A research report has recommended policy support for Small and Medium Enterprises (SMEs) to be competitive in participating in the African Continental Free Trade Area (AfCFTA).
The report said the support should focus on cheaper and more innovative trade finance products, trade policy, trade infrastructure, improved capacity, trade information and facilitation, market access for growth and expansion of SMEs in the country.
Ghana was selected as the country to host the secretariat of the AfCFTA, which starts in 2021.
The AfCFTA provides the opportunity for Africa to create the world’s largest free trade area, with the potential to unite 1.3 billion people, in a $2.5 trillion economic bloc in ushering in a new era of development.
Dr Samuel Frimpong Boateng, the Lead Consultant for the Research made these recommendations at a stakeholder workshop on the report titled “Mobilising Diagnostics Data to Inform Bottom-Up Decisions on Government Policies.”
The report was conducted by the Ghana National Chamber of Commerce and Industry (GNCCI) with support from BUSAC Fund.
The criteria for the methodology included a minimum of three years reporting of financials, evidence of business operations, business nationality; satisfactory information for valuation, and industry type.
The report recommended that SMEs should be furnished with a more proactive policy environment and be encouraged to re-invest with cheaper capital for faster growth and expansion.
This, the report said, required that enterprises created more value by adopting more innovative ways to seal off operational leakages, manage and mitigate risk exposures to balance sheet leverage, industry and product cycles, as well as weaknesses in business models.
The report recommended that Government, together with local and international partners, worked together to ensure that the growth-potential of SMEs were nurtured and transitioned into value-driven ones to ensure sustainability.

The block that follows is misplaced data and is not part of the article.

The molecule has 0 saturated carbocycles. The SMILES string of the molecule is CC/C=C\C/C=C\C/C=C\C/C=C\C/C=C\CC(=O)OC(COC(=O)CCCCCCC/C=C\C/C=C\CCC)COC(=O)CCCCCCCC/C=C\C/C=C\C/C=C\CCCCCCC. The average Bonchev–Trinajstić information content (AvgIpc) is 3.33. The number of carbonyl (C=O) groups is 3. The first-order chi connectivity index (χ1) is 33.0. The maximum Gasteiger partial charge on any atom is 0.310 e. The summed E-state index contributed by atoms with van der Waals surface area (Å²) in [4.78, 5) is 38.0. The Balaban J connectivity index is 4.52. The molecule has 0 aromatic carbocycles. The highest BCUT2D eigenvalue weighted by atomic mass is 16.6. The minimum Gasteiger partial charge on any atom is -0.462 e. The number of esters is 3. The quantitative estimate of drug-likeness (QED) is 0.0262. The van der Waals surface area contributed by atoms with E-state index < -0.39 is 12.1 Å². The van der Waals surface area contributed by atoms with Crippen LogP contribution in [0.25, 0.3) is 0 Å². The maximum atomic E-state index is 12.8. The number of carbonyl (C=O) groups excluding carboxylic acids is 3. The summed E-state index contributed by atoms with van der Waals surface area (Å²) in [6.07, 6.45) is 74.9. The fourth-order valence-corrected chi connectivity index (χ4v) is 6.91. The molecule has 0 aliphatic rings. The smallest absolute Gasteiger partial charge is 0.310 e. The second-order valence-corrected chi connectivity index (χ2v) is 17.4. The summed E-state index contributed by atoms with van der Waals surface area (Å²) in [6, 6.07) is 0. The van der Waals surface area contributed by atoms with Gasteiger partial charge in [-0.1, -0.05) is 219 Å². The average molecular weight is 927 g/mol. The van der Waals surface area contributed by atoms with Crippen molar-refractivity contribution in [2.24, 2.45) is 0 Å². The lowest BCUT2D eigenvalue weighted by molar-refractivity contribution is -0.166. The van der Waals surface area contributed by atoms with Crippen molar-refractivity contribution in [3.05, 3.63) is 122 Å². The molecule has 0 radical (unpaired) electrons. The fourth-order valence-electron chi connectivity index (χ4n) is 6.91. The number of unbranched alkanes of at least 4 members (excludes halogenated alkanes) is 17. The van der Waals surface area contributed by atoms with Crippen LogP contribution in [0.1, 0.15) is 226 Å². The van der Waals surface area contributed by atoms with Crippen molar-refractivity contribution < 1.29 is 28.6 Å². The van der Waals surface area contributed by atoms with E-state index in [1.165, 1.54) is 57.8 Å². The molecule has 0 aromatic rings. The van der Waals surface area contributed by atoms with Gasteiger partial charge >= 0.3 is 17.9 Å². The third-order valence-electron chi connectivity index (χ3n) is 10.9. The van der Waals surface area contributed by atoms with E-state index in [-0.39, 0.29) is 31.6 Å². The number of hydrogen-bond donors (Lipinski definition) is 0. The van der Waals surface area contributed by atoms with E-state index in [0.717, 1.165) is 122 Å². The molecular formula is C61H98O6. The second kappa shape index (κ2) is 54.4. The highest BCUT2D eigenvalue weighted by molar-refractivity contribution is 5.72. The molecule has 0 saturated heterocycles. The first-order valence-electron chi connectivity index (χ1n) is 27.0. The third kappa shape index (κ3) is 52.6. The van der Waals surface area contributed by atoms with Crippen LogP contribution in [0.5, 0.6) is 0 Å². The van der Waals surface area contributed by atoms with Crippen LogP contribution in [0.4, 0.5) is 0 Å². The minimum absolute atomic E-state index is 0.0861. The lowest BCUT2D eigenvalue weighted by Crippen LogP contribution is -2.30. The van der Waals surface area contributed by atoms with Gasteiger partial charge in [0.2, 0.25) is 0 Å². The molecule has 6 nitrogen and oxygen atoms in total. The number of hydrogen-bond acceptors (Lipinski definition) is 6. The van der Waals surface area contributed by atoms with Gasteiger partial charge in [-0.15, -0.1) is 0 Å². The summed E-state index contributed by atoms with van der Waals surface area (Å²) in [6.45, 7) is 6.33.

On the findings, Mr Boateng said the overall analysis suggested that the business growth of enterprises was relatively less stable and more sensitive to economic cycles.
It also revealed that most of the growth-resilient industries were in the manufacturing sector, followed by professional services, and education.
A speech read on behalf of Mr Robert Ahomka-Lindsey, the Deputy Minister of Trade and Industry lauded the strategic direction pursued by the Chamber in business data analytics, to provide targeted business-support services to its members in addressing the “lack of data” issue faced by the country.
He said the economy could not thrive without a healthy and resilient private sector, stressing that when the private sector flourished, it boosted job creation and generated wealth that could be spent and reinvested locally.
“As a government that cares about the socio -economic well-being of its citizens, we are actively engaged in supporting the private sector through creating an enabling environment for trade and investment”, the Deputy Minister, said.
He said the Ministry had aggressively pursued programmes and policies to improve the competitive edge of local industries, which yielded positive results and positive investors’ response.
Some of the programmes and policies, the Deputy Minister said, included industrial revitalization programme, One District One Factory, and the development of strategic anchor industries towards creating new growth paths.
Mr Clement Osei Amoako, President of GNCCI stated that an evidence-based advocacy approach would equip the Chamber with business and industry insights to shape government’s policies and programmes as well as multilateral support in ensuring a conducive business climate.